Law Enforcement — Dec. 2010 Board Meeting

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Law Enforcement — Dec. 2010 Board Meeting

  1. 1. Utah Division of Wildlife Resources Law Enforcement Section
  2. 2. Law Enforcement Section • Utah’s statewide deer management plan specifically directs the Division to, “Support law enforcement efforts to educate the public concerning poaching and reduce illegal taking of deer.”
  3. 3. Law Enforcement Section What is our role in wildlife management? – We enforce regulations in support of DWR management practices and Wildlife Board policy – We level the playing field and ensure equal access to the state’s wildlife – We protect the investment of Utah sportsmen – We protect vital wildlife habitat
  4. 4. Utah Division of Wildlife Resources In recent years, Wildlife officers have seen a surge in deer poaching cases involving significant overlimits.
  5. 5. West Desert (Vernon Unit) Tooele County • Case Number 2009-000966 – Four subjects were reported to have been illegally taking mule deer from the West Desert (Skull Valley, Stansbury and Cedar Mountain Ranges) for over 20 years. – Subjects primarily killed mature buck mule deer beginning in November until the deer shed their antlers. – The group would “take turns“ killing deer. After the deer were killed, the antlers were often sawed off, hidden and retrieved at a later date. – It is also believed that the subjects would use other persons permits to illegally take wildlife during open season.
  6. 6. West Desert (Vernon Unit) Tooele County – Several search warrants have been served at various locations. Over 90 animals were seized, including Mule Deer, Antelope and Elk. – Currently, six individuals face numerous felony counts including: • The RICO ACT • Wanton Destruction of Protected Wildlife • Aiding / Assisting Wanton Destruction of Protected Wildlife • Tampering With Witnesses • Obstruction of Justice
  7. 7. Diamond Valley Washington County • Case Number 2009-000885 – DWR officers were contacted by a concerned citizen regarding suspected deer poaching near diamond valley. – DWR Officers ultimately confirmed five poached deer (4 does and a buck) at Esplin Vineyard. – Five individuals were arrested and charged with wanton destruction of protected wildlife for their involvement in the case.
  8. 8. Sand Mountain (Vernon Unit) Juab County • Case Number 2008- 120101 – Resulted from call to UTiP Hotline – Four individuals were ultimately charged with multiple felony counts of Wanton Destruction of Protected Wildlife – Deer were being killed at night on winter range – 17 buck deer heads were seized as a result of the investigation
  9. 9. Panguitch Deer Case Garfield County • Case Number 2009-000308 – Case resulted after receiving a call from a concerned citizen – Two individuals were charged with killing nine deer and two pronghorn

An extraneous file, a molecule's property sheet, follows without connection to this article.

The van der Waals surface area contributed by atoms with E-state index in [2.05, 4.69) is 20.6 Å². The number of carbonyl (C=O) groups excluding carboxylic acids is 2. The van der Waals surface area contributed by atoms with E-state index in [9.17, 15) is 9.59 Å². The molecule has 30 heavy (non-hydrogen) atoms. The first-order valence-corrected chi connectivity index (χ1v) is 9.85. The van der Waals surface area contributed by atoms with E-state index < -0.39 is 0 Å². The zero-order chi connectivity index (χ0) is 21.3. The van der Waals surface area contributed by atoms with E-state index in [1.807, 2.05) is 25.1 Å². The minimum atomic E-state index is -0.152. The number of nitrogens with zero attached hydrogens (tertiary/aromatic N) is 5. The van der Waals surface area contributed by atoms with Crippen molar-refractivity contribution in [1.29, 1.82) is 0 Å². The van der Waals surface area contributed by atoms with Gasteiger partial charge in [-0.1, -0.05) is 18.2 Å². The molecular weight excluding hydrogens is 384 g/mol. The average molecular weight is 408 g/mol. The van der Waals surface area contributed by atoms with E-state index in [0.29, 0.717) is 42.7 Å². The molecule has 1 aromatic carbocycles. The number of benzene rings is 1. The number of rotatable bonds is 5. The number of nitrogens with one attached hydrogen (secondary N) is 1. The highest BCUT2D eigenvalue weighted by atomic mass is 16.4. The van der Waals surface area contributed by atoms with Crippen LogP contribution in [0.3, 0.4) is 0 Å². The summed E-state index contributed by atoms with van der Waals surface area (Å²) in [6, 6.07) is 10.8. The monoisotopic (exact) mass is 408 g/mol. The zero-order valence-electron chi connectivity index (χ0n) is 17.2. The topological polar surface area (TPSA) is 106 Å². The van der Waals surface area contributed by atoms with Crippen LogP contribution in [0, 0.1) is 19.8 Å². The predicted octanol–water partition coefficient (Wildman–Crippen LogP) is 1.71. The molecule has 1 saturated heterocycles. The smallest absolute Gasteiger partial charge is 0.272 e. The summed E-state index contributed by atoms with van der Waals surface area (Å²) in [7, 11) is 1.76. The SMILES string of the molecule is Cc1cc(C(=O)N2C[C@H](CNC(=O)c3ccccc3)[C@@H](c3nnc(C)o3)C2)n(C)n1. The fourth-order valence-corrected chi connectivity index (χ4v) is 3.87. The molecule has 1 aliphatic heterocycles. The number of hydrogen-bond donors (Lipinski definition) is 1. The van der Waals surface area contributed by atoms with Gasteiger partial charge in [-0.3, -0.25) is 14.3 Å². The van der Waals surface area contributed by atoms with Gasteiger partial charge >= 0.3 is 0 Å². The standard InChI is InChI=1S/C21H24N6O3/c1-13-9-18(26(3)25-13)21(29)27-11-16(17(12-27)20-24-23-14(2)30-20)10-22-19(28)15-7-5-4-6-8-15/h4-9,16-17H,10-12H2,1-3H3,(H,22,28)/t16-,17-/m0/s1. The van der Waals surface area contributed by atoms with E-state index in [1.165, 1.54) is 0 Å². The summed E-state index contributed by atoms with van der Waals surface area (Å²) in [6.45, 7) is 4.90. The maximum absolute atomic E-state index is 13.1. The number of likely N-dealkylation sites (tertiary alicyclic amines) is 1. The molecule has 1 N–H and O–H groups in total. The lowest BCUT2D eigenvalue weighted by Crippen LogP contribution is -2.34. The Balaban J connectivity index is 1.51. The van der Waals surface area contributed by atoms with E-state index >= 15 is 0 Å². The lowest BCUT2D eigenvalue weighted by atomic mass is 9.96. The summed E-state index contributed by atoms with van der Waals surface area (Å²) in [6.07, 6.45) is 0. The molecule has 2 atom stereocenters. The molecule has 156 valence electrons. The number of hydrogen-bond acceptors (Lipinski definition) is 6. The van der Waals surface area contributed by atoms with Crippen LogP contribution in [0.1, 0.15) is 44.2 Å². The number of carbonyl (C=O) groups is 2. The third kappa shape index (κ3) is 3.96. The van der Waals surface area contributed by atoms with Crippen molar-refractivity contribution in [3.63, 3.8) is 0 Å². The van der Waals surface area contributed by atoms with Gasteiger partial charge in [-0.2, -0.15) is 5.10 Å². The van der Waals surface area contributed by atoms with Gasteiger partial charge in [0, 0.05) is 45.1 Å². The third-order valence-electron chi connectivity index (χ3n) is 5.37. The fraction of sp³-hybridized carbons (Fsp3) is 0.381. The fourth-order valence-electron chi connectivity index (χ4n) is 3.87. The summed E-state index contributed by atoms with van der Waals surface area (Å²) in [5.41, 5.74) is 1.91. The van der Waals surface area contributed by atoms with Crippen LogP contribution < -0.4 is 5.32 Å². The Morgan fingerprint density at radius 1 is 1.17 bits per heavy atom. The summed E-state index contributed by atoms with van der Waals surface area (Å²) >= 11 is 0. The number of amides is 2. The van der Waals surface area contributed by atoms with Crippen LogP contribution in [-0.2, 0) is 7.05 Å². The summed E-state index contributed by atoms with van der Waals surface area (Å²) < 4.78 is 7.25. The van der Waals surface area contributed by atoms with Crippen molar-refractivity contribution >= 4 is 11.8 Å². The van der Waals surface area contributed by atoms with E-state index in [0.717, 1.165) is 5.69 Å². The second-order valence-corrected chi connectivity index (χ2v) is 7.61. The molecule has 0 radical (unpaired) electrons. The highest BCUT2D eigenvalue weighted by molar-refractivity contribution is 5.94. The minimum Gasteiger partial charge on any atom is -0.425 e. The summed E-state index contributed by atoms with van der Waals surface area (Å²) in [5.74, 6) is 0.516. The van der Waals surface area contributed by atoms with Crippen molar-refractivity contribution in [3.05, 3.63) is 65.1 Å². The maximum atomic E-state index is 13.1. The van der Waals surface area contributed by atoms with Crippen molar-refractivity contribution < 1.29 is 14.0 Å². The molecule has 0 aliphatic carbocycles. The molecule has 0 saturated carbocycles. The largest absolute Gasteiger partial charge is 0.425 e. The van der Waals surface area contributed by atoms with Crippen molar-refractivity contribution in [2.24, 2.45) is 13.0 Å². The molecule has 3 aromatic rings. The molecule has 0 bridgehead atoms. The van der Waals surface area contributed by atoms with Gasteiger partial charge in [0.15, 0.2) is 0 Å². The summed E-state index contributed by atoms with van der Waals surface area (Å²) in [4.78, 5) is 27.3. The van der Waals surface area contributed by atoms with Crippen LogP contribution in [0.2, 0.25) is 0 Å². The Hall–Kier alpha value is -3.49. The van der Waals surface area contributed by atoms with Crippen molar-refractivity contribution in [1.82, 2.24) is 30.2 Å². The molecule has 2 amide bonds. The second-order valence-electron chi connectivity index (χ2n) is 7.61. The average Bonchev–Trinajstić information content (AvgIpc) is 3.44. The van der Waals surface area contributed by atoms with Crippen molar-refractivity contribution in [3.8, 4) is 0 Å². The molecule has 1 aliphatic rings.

10. 10. Trends – Winter Ranges targeted and buck/doe ratios affected – Deer are often shot and left to be later retrieved – All cases were brought to our attention by concerned citizens – In some cases multiple generations of the same family were involved
  11. 11. Strategies – Decrease social acceptance of poaching – increased emphasis on outreach. We strive to increase voluntary compliance – Prioritized placing officers in vacant districts and added personnel where possible, i.e. Book Cliffs – We will better define the role of our investigators and focus them on the most egregious violators – Further working to streamline administrative processes to maximize patrol time – Work to increase patrol efforts on targeted winter ranges, addressing any threats to vulnerable, wintering deer – Explore opportunities to create a public safety awareness campaign in an effort to reduce car/deer collisions
  12. 12. Additional Efforts – Habitat Protection • OHV Enforcement in regard to habitat destruction has been prioritized in field patrol efforts • We prioritize enforcement of road closures on DWR wildlife management areas to minimize impacts upon vulnerable wintering deer • OHV education is an integral part of our online antler-gathering education course
  13. 13. Additional Efforts – DWR conservation officers continue to assist other sections in the completion of their mission by assisting with non- enforcement duties
  14. 14. Our Impact – Wildlife management practices on trophy units could not be successful without the protection that we provide. – We deter potential violators and ensure equal opportunity to the state’s wildlife – We serve as partners with ethical sportsmen in protecting their investment – We work to ensure adequate habitat to support vulnerable deer herds

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